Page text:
Both Cx26 and Cx32 have been suggested to regulate and fine tune the synthesis and release of factors in exocrine glands, of which Cx32 is thought to play the dominant role [34]. However, Cx32 null mice do not present with a lactation defect suggesting that other connexins such as Cx26 or Cx30 channels, are equally important in regulating mouse mammary gland secretion [3]. Our results suggest that the absence of the physiological surge of Cx26 does not appear to impair the secretory function of the gland in that two of the most common milk proteins had no change in their expression or release into the lumen of acini or ducts. Consistent with this, sufficient milk was produced from lactating dams as no difference in pup death was observed in Cx26 knockdown mice, which may be the result of normal Cx32 expression fulfilling the need for the loss of Cx26 within the mammary gland. Importantly, both Cx32 and Cx26 channels are able to pass similar molecules through GJIC including ATP and IP3 [37]. In support of this, Cx32 is upregulated at the onset of lactation and has previously been shown to be insensitive to gating by the osmolyte taurine that is implicated in milk protein synthesis, unlike that of Cx26 homomeric and heteromeric Cx26/32 channels [10]. As a result, loss of the physiological surge in Cx26 does not have an overt impairment on milk production or delivery to pups.

Conclusions

In humans, Cx26 is the only consistently reported connexin to date to be expressed within the luminal epithelium suggesting that Cx26 is the dominant connexin regulating human mammary gland function [3]. As such, loss of this connexin would presumably result in breast feeding defects as previously reported in MMTV driven Cx26-ablated mice. Interestingly, a population of patients exist with mutations in the GJB2 gene that encodes Cx26 representing a large population base with systemic and impaired Cx26 channels that result in deafness and skin diseases [17]. Although no study to date has specifically evaluated a relationship between loss of function mutations in GJB2 patients and breast feeding, it is interesting that in the face of such a high prevalence of people with these mutations resulting in deafness, there are no reports of lactation defects within the deaf community [18]. Two possibilities arise to explain this discrepancy. First, that breast feeding defects occur within hearing impaired mothers expressing Cx26 mutants but are not reported. Second, Cx26 is not a critical regulator of epithelial cell survival and that maintenance of low levels of Cx26 is sufficient for breast feeding. Our mouse model supports the latter and suggests that mothers with GJB2 mutations that maintain Cx26 levels above 30% will not develop breast feeding defects.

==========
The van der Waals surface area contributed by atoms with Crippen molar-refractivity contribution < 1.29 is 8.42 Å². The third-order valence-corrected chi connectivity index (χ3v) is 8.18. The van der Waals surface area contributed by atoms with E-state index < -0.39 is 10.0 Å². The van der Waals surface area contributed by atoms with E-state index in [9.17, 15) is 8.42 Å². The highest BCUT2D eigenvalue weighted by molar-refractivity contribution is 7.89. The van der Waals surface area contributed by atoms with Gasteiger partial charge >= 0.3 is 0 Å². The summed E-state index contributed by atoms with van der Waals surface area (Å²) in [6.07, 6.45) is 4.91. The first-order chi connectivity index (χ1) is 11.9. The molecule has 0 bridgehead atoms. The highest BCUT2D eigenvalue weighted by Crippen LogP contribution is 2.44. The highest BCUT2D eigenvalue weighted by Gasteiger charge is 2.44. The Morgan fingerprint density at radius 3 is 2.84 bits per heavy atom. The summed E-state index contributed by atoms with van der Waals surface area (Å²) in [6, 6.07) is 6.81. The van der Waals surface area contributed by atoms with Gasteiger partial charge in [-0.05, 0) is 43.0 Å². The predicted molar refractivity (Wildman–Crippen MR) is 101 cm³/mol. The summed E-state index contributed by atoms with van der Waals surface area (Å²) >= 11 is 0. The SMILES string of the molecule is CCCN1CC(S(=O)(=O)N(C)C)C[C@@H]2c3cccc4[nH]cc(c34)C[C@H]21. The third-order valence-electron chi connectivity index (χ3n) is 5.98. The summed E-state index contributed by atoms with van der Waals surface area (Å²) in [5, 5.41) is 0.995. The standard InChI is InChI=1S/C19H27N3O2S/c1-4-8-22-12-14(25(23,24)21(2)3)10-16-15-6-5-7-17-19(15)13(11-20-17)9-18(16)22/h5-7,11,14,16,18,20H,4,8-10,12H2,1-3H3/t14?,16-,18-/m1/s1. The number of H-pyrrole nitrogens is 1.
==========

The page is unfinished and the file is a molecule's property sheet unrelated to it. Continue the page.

In summary, our novel mouse model suggests that in the absence of the physiological surge in Cx26 mammary gland development and function are retained within the mammary gland of mice. Our results suggest that as long as basal levels of Cx26 expression is maintained within the human population expressing mutations in the GJB2 gene, mammary gland development and function may be unaffected.

Supporting Information

Figure S1.

BLG-Cre; Cx26fl/fl mice exhibit a dramatic reduction in Cx26 at parturition and lactation only. (A) Real-time PCR analysis of mammary glands from control (open columns) and Cre-treated (solid columns) mice revealed a dramatic reduction in Cx26 mRNA levels in lactating mice while no change was observed at other timepoints. Values are mean levels ±SEM. *p<0.05, ***p<0.001. Western blot analysis of Cx26 during pregnancy revealed no significant difference in Cx26 expression at D9.5 and d12.5. Values are mean levels ±SEM. Immunofluorescent analysis of Cx26 (green, arrows) revealed a qualitative reduction in Cx26 at D12.5 of pregnancy in Cx26 knockdown while no change was observed at D9.5 compared to control mice. Hoechst staining denotes the nuclei. Scale bars = 50 µm. N = 4.

https://doi.org/10.1371/journal.pone.0101546.s001

(TIF)

Figure S2.

Cx26 knockdown mice have significantly reduced number of Cx30 gap junctions at parturition. Quantification of 10 arbitrary Cx30-labelled immunofluorescent images per sample at 20X magnification revealed a significant decrease in Cx30 gap junctions compared to control mice at parturition (A) but not at lactation (B). Values are mean levels ±SEM. N = 8.

https://doi.org/10.1371/journal.pone.0101546.s002

(TIF)

Acknowledgments

The authors would like to acknowledge Dr. John Kelly, Dr. Silvia Penuela and Dr. Qing Shao helpful advice and technical troubleshooting. We would also like to thank Ali Zhang for providing experimental assistance.

Author Contributions

Conceived and designed the experiments: MKGS IP JFB CCN DWL. Performed the experiments: MKGS IP JFB. Analyzed the data: MKGS IP JFB. Contributed reagents/materials/analysis tools: MKGS IP JFB. Wrote the paper: MKGS IP JFB CCN DWL.